Inner Gates — Beso the Donkey: Poems by Richard Jarrette

Beso the Donkey

Beso the Donkey
BY Richard Jarrette
(Michigan State University Press, 2010)

Beso the Donkey is a collection of eighty-one short poems all dealing – as the title suggests – with an aging donkey named Beso: his craftiness and desires, his relationship with the narrator, and his place in the universe. It is a strange and wonderful book, worthy of joining donkey-inspired classics like Stevenson’s Travels with a Donkey in the Cévennes and Juan Ramón Jiménez’s Platero y yo, which I have loved for years in Eloise Roach’s English translation.

Beso the donkey has come into the poet’s hands after being abandoned by his previous owner, and now inhabits a worn, battered body. We do not find out much about his past life, but he is not a trusting donkey, and we come to feel that this is a sensible response to his experience of the human world.

Like Stevenson’s Modestine or Jiménez’s Platero, Beso soon emerges as a distinct personality: ornery, curious, lazy, and thoughtful (in various combinations, depending on his mood). His days are filled with sleep, grazing, and explorations of both his enclosure and the world beyond. He reads the peculiarities of the boards of his fence “with his nose like braille,” and keeps an eye on the latch of his gate in case an escapade is in order. When safely back in pasture, the donkey is disappointed when any request from his owner is not accompanied with an apple. Beso’s individuality, like Platero’s, is so vivid partially because he no longer does much work for humans — it is easier to be yourself when no one is insisting on his or her own demands. Beso can, however, occasionally be convinced to carry someone on his back.

Ask Beso

Are you wonderful?
Ask Beso
what he thinks about
the drinking song
he endured
when he carried you home
last night.

— p. 48

Some of the poems in the collection are slight. Even the whimsical verses, though, contribute to our sense of Beso’s character. Eventually, this sense of understanding deepens into something profound. Once one begins to appreciate an individual animal, in life or literature, a long-held sense of human uniqueness starts to give way; the inner gates open a little and the self seems to prepare itself for some wider embrace. Then, for comfort, convenience, or survival, most people work to shut these gates again — and this human habit of selective empathy is one of the issues that Beso the Donkey convincingly explores.

The narrator acknowledges that he has drawn a circle around Beso by thinking “You are a donkey, here,” but that the donkey is continually escaping this mental enclosure — as animals will often do. If we want to have our categories blurred and perhaps invalidated, all we need to do is pay attention, as Beso does.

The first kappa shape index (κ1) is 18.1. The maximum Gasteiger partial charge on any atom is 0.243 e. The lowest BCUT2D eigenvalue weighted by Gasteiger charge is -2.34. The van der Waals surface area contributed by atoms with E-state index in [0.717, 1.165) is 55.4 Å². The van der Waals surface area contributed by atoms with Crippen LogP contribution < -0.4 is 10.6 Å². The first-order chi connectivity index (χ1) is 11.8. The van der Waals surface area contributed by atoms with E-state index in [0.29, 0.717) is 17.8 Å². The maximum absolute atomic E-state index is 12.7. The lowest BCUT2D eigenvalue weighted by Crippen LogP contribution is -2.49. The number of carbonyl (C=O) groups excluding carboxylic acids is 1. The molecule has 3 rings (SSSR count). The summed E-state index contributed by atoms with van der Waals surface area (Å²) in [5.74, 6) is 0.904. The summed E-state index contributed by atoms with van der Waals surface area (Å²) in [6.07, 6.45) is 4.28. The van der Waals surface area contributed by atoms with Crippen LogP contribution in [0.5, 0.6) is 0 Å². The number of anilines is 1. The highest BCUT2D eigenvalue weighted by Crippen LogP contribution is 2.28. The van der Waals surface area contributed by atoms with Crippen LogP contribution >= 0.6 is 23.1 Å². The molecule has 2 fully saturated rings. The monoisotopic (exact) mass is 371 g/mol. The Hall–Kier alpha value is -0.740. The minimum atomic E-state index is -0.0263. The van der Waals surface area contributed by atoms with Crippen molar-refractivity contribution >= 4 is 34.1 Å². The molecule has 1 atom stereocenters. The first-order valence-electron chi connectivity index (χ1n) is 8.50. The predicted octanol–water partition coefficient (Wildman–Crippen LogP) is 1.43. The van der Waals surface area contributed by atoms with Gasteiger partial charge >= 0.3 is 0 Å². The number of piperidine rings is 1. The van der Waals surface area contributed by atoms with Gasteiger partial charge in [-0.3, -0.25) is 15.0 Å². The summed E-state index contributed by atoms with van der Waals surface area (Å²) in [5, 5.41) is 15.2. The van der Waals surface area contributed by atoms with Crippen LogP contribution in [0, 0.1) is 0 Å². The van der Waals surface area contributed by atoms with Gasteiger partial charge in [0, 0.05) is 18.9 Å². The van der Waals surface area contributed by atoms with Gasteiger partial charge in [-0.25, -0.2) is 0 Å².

Beso Attends

The waxing moon
bends its bow toward
Venus in the west.

Beso carries the stars
on his back
and one in each eye.

Crickets fill the soft
night air
with love songs.

When they suddenly stop
he startles and fully
attends to why.

— p. 22

There is a danger in this book, as in all books about animals, for a writer to pretend to know more about its four-legged subject than he or she actually does. But Beso the Donkey always senses and resists its own urge to anthropomorphize. If one poem relates Beso’s thoughts, and another narrates his dreams, there will usually be a third that acknowledges how little the author actually knows about this particular donkey’s experiences of life. One of the book’s best poems describes how a human misapprehension is at the root of the donkey’s name.

Beso the Donkey
lives out his days in a small pasture.
He appears stoic in the rain
and stands still
beneath the merciless sun.
You could almost believe that a rock
to eat, dust to drink,
are all that he needs.
You would be more wrong
than the one who named him Beso
thinking that the kiss he gave
for a sliver of apple
was love.

— p. 12

There is a balance throughout Beso the Donkey of skepticism and receptiveness, the earthy and the mystical. While recognizing that the barrier between humans and the non-human world is, in many places, permeable, the book still respects the essential mystery, the parts of the gate that simply won’t be unlatched. This respect fills the book, and gives the poems both their charm and sense of truthfulness.

Printed from Cerise Press: http://www.cerisepress.com

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